Getting constructive feedback is definitely not for the faint of heart. I remember my high school English teacher sophomore year (Ms. C) who ripped apart my papers line by line. If there was an awkward phrase, incorrect citation, or bad transition, she was all over it. It was tough, but she really was the teacher who taught me to write, from the ground up. I also had a history Professor my junior year of college, Dr. Mittelstadt,  who worked with me to improve my writing.  Let me tell you, there is nothing so humbling or ego-crushing as having your professor tell you the ending to your paper was “lackluster.” OUCH!  I appreciate both of them for believing in me, and pushing me to be the best writer I could be. I am greatly indebted to both of them.

Also, I have found that if you get too many people’s feedback, it can be very confusing. One person hates the mother, another person loves the mother. One person says storyline needs to be expanded, another says cut it out entirely. Sometimes it’s easy to forget that writing and reading can be very subjective. Everyone has their own tastes, and brings their own experiences and  viewpoints when reading your work. It’s hard to balance all that out while making sure your voice isn’t lost in the process.  In such cases as these, I usually take the approach of if multiple people zero in on one thing and tell me they feel something isn’t quite right, then it’s definitely something I need to take a look at and fix.  But above all, you should trust your own instincts. This is YOUR story and no one can tell it but you. If you deep down in your heart feel that someone’s advice isn’t quite right, no matter how well intentioned, it’s ok to ignore it. In my opinion.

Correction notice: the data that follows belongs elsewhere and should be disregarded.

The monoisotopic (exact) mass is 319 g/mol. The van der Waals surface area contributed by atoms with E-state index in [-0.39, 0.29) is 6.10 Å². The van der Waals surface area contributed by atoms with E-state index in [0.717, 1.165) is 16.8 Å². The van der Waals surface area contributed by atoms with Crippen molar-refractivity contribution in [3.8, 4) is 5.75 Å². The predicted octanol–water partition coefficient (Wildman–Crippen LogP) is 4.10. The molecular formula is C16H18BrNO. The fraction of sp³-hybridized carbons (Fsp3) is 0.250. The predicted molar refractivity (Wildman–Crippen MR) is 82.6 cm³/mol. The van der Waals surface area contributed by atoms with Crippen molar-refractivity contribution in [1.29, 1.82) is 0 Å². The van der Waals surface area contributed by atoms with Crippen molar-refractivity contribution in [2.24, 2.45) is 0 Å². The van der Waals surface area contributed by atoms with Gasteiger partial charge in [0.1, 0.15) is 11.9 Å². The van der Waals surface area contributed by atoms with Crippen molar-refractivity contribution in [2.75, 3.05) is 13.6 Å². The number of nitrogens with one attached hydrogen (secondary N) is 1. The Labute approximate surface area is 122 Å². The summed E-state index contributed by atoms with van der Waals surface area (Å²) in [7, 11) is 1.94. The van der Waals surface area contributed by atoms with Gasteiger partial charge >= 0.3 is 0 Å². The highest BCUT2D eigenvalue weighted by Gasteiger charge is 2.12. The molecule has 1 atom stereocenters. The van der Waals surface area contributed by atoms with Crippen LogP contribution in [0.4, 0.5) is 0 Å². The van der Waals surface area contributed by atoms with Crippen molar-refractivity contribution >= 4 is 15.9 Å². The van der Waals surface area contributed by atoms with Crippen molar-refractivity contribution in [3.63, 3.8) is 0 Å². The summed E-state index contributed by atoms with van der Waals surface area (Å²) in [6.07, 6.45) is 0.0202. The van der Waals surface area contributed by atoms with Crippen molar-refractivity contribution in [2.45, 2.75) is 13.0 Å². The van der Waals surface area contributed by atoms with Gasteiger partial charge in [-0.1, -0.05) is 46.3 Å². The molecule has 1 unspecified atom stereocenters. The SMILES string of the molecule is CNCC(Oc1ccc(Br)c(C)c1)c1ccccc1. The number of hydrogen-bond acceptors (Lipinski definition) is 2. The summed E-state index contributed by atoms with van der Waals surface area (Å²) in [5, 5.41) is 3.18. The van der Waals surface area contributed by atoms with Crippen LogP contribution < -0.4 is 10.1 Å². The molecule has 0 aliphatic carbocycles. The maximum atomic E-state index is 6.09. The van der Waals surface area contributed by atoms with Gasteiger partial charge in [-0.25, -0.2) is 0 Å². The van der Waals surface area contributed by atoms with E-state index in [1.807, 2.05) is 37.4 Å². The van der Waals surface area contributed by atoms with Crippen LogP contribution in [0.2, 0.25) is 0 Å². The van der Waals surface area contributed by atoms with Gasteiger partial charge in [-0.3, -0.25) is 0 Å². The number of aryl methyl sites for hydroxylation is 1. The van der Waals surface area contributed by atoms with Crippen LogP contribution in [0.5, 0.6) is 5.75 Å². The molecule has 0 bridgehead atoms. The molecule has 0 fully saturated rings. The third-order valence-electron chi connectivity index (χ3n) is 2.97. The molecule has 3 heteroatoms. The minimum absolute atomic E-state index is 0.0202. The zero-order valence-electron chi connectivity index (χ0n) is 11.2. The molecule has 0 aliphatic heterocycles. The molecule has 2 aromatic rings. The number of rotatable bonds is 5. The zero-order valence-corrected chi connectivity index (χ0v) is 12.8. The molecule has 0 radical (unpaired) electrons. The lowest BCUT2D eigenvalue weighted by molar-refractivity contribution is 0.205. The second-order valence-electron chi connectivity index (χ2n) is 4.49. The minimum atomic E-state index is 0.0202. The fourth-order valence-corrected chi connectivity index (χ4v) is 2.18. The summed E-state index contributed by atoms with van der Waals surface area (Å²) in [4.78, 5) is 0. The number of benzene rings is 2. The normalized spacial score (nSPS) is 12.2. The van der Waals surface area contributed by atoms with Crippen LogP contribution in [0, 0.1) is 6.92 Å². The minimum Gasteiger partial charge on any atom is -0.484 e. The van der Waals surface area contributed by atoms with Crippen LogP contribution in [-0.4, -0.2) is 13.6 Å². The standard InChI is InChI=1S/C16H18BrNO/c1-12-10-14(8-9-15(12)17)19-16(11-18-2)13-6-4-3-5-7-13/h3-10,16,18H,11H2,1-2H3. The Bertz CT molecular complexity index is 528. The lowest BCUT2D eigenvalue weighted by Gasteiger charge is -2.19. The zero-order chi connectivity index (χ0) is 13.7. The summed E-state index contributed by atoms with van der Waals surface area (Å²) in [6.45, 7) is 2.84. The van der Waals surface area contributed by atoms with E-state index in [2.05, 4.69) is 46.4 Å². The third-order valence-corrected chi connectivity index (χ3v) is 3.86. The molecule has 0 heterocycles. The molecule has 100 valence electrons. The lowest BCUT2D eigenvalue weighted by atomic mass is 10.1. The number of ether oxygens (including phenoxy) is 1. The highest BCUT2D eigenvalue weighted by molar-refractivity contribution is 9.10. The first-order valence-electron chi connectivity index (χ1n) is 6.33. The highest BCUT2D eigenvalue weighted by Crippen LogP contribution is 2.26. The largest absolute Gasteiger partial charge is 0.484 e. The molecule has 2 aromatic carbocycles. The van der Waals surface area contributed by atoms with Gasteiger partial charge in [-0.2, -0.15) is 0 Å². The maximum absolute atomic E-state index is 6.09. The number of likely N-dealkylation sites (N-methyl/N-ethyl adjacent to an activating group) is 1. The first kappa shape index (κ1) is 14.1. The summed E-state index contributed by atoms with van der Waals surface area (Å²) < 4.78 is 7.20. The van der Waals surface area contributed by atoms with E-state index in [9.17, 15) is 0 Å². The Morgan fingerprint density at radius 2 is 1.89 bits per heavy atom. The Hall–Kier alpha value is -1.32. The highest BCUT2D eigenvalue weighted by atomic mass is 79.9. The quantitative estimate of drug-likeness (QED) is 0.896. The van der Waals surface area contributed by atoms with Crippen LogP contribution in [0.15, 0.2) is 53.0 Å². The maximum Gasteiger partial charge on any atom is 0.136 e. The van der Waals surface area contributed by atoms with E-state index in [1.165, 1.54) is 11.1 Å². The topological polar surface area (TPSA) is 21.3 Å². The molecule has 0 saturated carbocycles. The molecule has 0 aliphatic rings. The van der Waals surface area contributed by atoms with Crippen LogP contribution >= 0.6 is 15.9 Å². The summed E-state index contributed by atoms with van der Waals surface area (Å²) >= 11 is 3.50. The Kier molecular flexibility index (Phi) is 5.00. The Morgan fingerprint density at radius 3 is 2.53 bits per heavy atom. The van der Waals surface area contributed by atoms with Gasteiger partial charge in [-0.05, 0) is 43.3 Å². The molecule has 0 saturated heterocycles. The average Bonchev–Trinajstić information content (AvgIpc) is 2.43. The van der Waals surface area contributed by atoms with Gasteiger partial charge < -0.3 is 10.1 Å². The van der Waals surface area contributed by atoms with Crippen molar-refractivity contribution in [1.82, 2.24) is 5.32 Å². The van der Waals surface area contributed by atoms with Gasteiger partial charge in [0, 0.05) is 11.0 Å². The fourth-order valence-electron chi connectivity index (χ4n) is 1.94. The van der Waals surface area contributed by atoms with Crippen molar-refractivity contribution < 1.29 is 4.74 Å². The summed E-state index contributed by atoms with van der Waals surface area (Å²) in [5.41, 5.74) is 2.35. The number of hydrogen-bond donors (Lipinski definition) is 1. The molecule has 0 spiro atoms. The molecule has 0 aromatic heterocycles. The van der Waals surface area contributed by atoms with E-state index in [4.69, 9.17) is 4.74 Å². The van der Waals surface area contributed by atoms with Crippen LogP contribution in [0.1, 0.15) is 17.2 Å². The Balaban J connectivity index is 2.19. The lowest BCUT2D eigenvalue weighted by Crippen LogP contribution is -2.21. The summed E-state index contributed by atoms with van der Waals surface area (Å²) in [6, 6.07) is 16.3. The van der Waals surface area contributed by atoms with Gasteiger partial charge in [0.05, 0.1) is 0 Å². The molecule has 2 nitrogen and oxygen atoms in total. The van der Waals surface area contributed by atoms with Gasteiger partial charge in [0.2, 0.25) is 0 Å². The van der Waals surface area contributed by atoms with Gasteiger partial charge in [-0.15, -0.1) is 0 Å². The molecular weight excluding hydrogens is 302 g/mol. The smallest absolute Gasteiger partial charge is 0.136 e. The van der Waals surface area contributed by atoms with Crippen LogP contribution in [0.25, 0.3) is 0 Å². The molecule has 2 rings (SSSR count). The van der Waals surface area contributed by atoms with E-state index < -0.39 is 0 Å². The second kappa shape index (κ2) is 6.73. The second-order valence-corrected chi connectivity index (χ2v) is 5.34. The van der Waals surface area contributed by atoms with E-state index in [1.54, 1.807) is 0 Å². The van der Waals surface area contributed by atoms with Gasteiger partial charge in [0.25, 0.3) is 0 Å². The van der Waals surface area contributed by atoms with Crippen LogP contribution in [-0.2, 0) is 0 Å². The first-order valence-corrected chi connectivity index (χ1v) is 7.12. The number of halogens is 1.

So tell me: How do you deal with feeback and critiques? Do you like getting feedback and critiques, or do you see it more as a necessary evil?  Do you devolve into a neurotic mess like me? How do you deal with conflicting advice? Let’s talk down below!

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11 thoughts on “Dealing With Feedback and Critiques When All You Want To Do Is Duck And Hide

  1. I enjoyed your post, probably because you captured exactly how I feel about feedback. (smile) It’s a necessary process that doesn’t get easier, though perhaps, the red ink lessens as technique improves. I’m not at that point, yet –